Basque elections: Spain's repressive tactics backfire

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Last weekend's elections in the Basque country saw the failure of the Spanish government's attempts to use repression and anti-democratic procedural manoeuvres to silence demands for independence.

For the first time, the main pro-independence party Batasuna was prevented from standing, having been banned for its refusal to condemn ETA violence. The ban was accompanied by a wave of repression, with harassment of activists and numerous arrests of pro-independence journalists and community activists and a tightening of censorship..

Following the banning of Batasuna, a new grouping, Aukera Guztiak (All Options), was formed, managing to collected the required 30,000 signatures to contest the election. Despite the party's list being approved by the Electoral Commission, the newly-founded organisation was also banned by the Spanish Government and prevented from contesting Sunday's election.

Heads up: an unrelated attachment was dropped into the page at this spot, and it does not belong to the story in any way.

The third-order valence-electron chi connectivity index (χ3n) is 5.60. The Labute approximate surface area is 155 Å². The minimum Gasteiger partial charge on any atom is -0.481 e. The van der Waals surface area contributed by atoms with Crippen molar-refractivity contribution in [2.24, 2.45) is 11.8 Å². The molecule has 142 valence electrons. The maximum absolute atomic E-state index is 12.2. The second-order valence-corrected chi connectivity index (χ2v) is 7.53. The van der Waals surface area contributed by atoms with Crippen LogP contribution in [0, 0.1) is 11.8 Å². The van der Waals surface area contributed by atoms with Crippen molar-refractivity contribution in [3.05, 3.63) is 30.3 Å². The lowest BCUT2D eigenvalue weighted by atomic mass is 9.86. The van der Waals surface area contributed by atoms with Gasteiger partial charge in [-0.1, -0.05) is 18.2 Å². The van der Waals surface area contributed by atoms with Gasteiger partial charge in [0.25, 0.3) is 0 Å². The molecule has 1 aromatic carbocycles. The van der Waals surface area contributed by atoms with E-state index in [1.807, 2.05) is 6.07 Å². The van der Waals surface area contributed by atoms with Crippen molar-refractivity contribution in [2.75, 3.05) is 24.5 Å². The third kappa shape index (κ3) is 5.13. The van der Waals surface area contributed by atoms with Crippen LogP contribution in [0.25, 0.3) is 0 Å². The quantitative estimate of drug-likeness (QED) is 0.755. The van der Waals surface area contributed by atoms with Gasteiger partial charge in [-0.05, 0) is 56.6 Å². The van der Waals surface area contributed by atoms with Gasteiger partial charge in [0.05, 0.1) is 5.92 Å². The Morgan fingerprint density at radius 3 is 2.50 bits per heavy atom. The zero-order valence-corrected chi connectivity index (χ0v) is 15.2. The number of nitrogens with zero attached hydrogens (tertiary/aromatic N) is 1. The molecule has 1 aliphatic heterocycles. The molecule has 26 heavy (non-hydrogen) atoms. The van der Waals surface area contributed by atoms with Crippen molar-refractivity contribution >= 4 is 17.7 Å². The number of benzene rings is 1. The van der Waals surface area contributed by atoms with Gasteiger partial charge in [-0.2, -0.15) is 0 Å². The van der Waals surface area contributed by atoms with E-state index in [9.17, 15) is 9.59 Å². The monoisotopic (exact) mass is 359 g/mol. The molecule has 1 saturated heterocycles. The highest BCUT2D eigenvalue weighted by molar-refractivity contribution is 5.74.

However, a small pro-independence left party, the Communist Party of the Basque Lands, managed to escape the ban, winning nine seats after it became known that Batasuna had called for its followers to vote for the party.

The right-wing autonomist Basque president Juan Jose Ibarretxe,'s party lost four seats, retaining only 29 in the 75-seat Basque legislature, giving the CPBL the potential to force the Basque leader back to the negotiating table and reawakening hopes for peace.